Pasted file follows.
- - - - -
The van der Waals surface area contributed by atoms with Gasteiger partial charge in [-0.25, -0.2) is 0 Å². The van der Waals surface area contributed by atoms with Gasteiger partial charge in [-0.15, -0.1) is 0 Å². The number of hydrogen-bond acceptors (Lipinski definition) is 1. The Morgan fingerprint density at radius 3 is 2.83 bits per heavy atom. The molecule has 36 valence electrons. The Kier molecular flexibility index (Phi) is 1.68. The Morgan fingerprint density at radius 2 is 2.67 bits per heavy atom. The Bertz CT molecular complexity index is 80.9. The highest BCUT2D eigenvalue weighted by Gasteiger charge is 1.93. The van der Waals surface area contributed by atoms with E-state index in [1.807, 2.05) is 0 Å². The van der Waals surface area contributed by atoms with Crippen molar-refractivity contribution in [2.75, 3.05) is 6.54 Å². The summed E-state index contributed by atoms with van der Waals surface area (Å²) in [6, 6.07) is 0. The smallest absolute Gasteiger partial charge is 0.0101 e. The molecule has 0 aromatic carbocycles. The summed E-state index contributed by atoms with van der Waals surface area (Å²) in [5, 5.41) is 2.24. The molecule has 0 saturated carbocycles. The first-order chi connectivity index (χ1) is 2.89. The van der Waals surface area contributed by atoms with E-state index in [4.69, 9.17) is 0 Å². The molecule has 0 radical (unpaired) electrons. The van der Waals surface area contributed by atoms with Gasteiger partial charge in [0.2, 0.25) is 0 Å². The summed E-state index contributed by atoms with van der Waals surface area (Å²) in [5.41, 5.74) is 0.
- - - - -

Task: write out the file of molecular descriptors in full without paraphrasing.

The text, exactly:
The van der Waals surface area contributed by atoms with Gasteiger partial charge in [-0.25, -0.2) is 0 Å². The van der Waals surface area contributed by atoms with Gasteiger partial charge in [-0.15, -0.1) is 0 Å². The number of hydrogen-bond acceptors (Lipinski definition) is 1. The Morgan fingerprint density at radius 3 is 2.83 bits per heavy atom. The molecule has 36 valence electrons. The Kier molecular flexibility index (Phi) is 1.68. The Morgan fingerprint density at radius 2 is 2.67 bits per heavy atom. The Bertz CT molecular complexity index is 80.9. The highest BCUT2D eigenvalue weighted by Gasteiger charge is 1.93. The van der Waals surface area contributed by atoms with E-state index in [1.807, 2.05) is 0 Å². The van der Waals surface area contributed by atoms with Crippen molar-refractivity contribution in [2.75, 3.05) is 6.54 Å². The summed E-state index contributed by atoms with van der Waals surface area (Å²) in [6, 6.07) is 0. The smallest absolute Gasteiger partial charge is 0.0101 e. The molecule has 0 aromatic carbocycles. The summed E-state index contributed by atoms with van der Waals surface area (Å²) in [5, 5.41) is 2.24. The molecule has 0 saturated carbocycles. The first-order chi connectivity index (χ1) is 2.89. The van der Waals surface area contributed by atoms with E-state index in [4.69, 9.17) is 0 Å². The molecule has 0 radical (unpaired) electrons. The van der Waals surface area contributed by atoms with Gasteiger partial charge in [0.2, 0.25) is 0 Å². The summed E-state index contributed by atoms with van der Waals surface area (Å²) in [5.41, 5.74) is 0.